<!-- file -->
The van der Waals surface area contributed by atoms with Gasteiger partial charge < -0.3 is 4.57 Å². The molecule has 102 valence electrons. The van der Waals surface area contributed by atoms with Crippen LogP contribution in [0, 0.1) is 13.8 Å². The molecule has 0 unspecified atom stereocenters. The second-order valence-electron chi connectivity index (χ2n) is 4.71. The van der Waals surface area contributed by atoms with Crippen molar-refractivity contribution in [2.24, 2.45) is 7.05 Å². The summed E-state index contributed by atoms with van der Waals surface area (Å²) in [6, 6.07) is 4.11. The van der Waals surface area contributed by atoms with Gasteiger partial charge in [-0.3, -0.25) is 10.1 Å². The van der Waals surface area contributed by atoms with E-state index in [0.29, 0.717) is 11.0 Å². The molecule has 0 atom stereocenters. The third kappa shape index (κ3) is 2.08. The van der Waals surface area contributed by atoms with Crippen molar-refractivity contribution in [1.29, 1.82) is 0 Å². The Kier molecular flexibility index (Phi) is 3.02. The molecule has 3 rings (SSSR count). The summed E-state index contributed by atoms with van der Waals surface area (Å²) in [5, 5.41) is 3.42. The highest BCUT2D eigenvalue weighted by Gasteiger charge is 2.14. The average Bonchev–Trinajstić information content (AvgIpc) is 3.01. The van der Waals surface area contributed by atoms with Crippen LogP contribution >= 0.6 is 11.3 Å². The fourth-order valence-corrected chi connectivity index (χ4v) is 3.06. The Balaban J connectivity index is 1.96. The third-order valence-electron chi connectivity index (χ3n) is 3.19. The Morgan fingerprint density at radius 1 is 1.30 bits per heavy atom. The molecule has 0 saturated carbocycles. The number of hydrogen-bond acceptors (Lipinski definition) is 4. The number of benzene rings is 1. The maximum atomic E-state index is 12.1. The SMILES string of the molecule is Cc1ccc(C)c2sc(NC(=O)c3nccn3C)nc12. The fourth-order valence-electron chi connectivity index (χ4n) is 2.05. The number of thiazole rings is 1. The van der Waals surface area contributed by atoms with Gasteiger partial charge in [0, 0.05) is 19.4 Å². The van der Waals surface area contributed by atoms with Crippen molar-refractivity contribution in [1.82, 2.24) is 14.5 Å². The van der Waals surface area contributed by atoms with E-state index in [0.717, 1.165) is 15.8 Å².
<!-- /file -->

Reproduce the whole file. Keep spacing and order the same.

The van der Waals surface area contributed by atoms with Gasteiger partial charge < -0.3 is 4.57 Å². The molecule has 102 valence electrons. The van der Waals surface area contributed by atoms with Crippen LogP contribution in [0, 0.1) is 13.8 Å². The molecule has 0 unspecified atom stereocenters. The second-order valence-electron chi connectivity index (χ2n) is 4.71. The van der Waals surface area contributed by atoms with Crippen molar-refractivity contribution in [2.24, 2.45) is 7.05 Å². The summed E-state index contributed by atoms with van der Waals surface area (Å²) in [6, 6.07) is 4.11. The van der Waals surface area contributed by atoms with Gasteiger partial charge in [-0.3, -0.25) is 10.1 Å². The van der Waals surface area contributed by atoms with E-state index in [0.29, 0.717) is 11.0 Å². The molecule has 0 atom stereocenters. The third kappa shape index (κ3) is 2.08. The van der Waals surface area contributed by atoms with Crippen molar-refractivity contribution in [1.29, 1.82) is 0 Å². The Kier molecular flexibility index (Phi) is 3.02. The molecule has 3 rings (SSSR count). The summed E-state index contributed by atoms with van der Waals surface area (Å²) in [5, 5.41) is 3.42. The highest BCUT2D eigenvalue weighted by Gasteiger charge is 2.14. The average Bonchev–Trinajstić information content (AvgIpc) is 3.01. The van der Waals surface area contributed by atoms with Crippen LogP contribution >= 0.6 is 11.3 Å². The fourth-order valence-corrected chi connectivity index (χ4v) is 3.06. The Balaban J connectivity index is 1.96. The third-order valence-electron chi connectivity index (χ3n) is 3.19. The Morgan fingerprint density at radius 1 is 1.30 bits per heavy atom. The molecule has 0 saturated carbocycles. The number of hydrogen-bond acceptors (Lipinski definition) is 4. The number of benzene rings is 1. The maximum atomic E-state index is 12.1. The SMILES string of the molecule is Cc1ccc(C)c2sc(NC(=O)c3nccn3C)nc12. The fourth-order valence-electron chi connectivity index (χ4n) is 2.05. The number of thiazole rings is 1. The van der Waals surface area contributed by atoms with Gasteiger partial charge in [0, 0.05) is 19.4 Å². The van der Waals surface area contributed by atoms with Crippen molar-refractivity contribution in [1.82, 2.24) is 14.5 Å². The van der Waals surface area contributed by atoms with E-state index in [0.717, 1.165) is 15.8 Å².